Marcionite agreements with Matthew against Luke?

Discussion about the New Testament, apocrypha, gnostics, church fathers, Christian origins, historical Jesus or otherwise, etc.
Posts: 706
Joined: Mon Apr 14, 2014 12:24 am
Location: Sunnyvale, CA

Re: Marcionite agreements with Matthew against Luke?

Post by Stuart »

Hakeem, you (for once) actually bring up an important point, which is the state of the text in Epiphanius and Adamantius compared to that of Tertullian. How much has the text been corrupted over time?

There are five factors to consider when examining the text of each passage
1) is the author actually quoting from the Marcionite books or from the Catholic text as it stood in his particular library?
// for Dialogue Adamantius it is my view that only when the heretical champions are speaking can we be sure the text is actually Marcionite
// Tertullian can be unreliable at time because he switches back and forth between the Catholic and Marcionite texts. he often uses the Catholic text to make a counter argument.
2) was the source of the passage quoted from the actual Marcionite bible (Paul and the Gospel) or was it from the Antithesis?
// For Dialogue Adamantius this is critical, as part 1 and part 2 seem to only have the Marcionite champions quote from the antithesis
3) is the author paraphrasing the text to fit his point, either altering the text to fit his voice or to show a point of emphasis?
// Tertullian has especially been demonstrated to do that
4) is a particular reading the result of a local text, with a variant that may merely reflect a copyist error, or has it been adjusted to conform to the Catholic reading by a later editor
// Epiphanius and Adamantius both show signs of Catholic adjustments by copyists at points
// local variants are an important clue pointing toward the Marcionites having been part of the main church and breaking away at some point taking the text with them as it stood at the point of the split.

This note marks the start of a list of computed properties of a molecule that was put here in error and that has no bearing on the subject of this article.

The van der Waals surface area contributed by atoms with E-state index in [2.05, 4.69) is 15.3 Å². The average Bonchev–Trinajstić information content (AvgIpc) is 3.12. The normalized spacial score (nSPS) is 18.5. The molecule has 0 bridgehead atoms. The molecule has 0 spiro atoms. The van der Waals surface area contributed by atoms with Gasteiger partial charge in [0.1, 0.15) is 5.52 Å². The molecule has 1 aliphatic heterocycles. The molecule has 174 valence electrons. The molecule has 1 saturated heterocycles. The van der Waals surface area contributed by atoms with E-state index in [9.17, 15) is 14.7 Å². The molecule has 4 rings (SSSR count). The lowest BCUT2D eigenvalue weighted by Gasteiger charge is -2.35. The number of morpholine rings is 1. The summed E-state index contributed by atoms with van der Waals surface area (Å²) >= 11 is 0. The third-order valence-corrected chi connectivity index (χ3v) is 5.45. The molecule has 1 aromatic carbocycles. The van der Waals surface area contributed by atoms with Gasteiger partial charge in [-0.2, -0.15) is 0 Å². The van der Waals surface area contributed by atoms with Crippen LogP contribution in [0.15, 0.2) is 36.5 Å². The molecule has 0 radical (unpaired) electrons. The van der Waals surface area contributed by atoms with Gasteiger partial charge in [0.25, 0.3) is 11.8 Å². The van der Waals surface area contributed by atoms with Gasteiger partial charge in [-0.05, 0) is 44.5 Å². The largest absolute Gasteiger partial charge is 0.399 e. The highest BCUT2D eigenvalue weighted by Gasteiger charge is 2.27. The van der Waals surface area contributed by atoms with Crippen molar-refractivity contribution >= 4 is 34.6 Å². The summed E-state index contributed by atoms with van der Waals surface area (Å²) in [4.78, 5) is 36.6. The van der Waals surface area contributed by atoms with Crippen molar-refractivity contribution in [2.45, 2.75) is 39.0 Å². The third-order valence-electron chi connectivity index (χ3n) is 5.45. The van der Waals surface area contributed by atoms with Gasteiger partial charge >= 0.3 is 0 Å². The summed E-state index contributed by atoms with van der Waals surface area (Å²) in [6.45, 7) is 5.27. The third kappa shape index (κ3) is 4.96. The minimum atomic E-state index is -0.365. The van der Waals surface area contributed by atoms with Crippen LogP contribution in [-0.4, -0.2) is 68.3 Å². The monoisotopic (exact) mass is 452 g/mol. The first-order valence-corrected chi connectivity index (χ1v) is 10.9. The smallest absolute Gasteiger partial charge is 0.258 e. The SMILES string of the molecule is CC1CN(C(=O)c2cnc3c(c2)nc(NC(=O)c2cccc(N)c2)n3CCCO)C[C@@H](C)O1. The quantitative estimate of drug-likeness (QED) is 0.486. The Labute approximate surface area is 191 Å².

5) Additionally for Tertullian, does the Latin accurately reflect the Greek, or has it suffered some loss in translation?
// Rufinus' Latin in DA appears to be more reliable than the Greek text for the most part
// Tertullian's passages sometimes reflects Latinisms due to direct translation.

It should be noted that Tertullian wrote before the Decian persecution, when some manuscripts were destroyed, and of course before the Diocletian persecution when there was a a wholesale burning of Christian works. (Note, I think this is why we have distinct text types). Epiphanius was written after the Diocletian persecution and appears to us in a edited form from probably the early 5th century. This almost certainly means that Epiphanius was working from some prior work(s).

Analysis of the text has to work within those known parameters. This is why one has to work at an atomic level with the sources.
Posts: 706
Joined: Mon Apr 14, 2014 12:24 am
Location: Sunnyvale, CA

Re: Marcionite agreements with Matthew against Luke?

Post by Stuart »

Now back to the OP of the thread, Marcionite agreements with Matthew against Luke. Perhaps none is more famous than Matthew 9:17 and 9:16 (always seems to be in reverse in all the anti-Marcionite quotations) against Luke 5:36-38. I wont go into that passage just yet, but keep it in mind.